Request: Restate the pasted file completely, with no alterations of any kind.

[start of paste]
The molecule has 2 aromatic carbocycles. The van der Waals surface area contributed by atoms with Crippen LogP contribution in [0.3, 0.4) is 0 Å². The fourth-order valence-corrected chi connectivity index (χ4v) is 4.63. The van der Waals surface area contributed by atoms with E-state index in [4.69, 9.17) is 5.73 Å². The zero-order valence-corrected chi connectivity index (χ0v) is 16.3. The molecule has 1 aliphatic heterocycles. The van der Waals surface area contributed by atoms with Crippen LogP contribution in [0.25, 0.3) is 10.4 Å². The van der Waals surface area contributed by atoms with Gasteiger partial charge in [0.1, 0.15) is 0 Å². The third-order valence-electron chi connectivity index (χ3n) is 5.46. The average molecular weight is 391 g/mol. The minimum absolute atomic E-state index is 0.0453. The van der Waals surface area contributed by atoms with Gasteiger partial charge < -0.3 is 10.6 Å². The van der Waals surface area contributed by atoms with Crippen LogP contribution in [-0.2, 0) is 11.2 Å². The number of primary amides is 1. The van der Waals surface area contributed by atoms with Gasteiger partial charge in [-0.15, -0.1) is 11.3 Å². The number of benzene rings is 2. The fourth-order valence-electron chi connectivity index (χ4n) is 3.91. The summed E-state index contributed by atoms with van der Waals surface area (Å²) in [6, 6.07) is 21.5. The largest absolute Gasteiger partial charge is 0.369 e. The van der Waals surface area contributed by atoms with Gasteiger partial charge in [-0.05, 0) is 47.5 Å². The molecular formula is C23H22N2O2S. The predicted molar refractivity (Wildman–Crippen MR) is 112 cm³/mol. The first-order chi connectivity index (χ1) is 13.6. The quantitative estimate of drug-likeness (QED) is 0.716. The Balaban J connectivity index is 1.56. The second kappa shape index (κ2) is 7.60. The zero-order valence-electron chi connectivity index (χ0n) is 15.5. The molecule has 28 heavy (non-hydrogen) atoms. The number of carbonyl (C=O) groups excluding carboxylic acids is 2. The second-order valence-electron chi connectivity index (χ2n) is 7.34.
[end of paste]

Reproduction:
The molecule has 2 aromatic carbocycles. The van der Waals surface area contributed by atoms with Crippen LogP contribution in [0.3, 0.4) is 0 Å². The fourth-order valence-corrected chi connectivity index (χ4v) is 4.63. The van der Waals surface area contributed by atoms with E-state index in [4.69, 9.17) is 5.73 Å². The zero-order valence-corrected chi connectivity index (χ0v) is 16.3. The molecule has 1 aliphatic heterocycles. The van der Waals surface area contributed by atoms with Crippen LogP contribution in [0.25, 0.3) is 10.4 Å². The van der Waals surface area contributed by atoms with Gasteiger partial charge in [0.1, 0.15) is 0 Å². The third-order valence-electron chi connectivity index (χ3n) is 5.46. The average molecular weight is 391 g/mol. The minimum absolute atomic E-state index is 0.0453. The van der Waals surface area contributed by atoms with Gasteiger partial charge < -0.3 is 10.6 Å². The van der Waals surface area contributed by atoms with Crippen LogP contribution in [-0.2, 0) is 11.2 Å². The number of primary amides is 1. The van der Waals surface area contributed by atoms with Gasteiger partial charge in [-0.15, -0.1) is 11.3 Å². The number of benzene rings is 2. The fourth-order valence-electron chi connectivity index (χ4n) is 3.91. The summed E-state index contributed by atoms with van der Waals surface area (Å²) in [6, 6.07) is 21.5. The largest absolute Gasteiger partial charge is 0.369 e. The van der Waals surface area contributed by atoms with Gasteiger partial charge in [-0.05, 0) is 47.5 Å². The molecular formula is C23H22N2O2S. The predicted molar refractivity (Wildman–Crippen MR) is 112 cm³/mol. The first-order chi connectivity index (χ1) is 13.6. The quantitative estimate of drug-likeness (QED) is 0.716. The Balaban J connectivity index is 1.56. The second kappa shape index (κ2) is 7.60. The zero-order valence-electron chi connectivity index (χ0n) is 15.5. The molecule has 28 heavy (non-hydrogen) atoms. The number of carbonyl (C=O) groups excluding carboxylic acids is 2. The second-order valence-electron chi connectivity index (χ2n) is 7.34.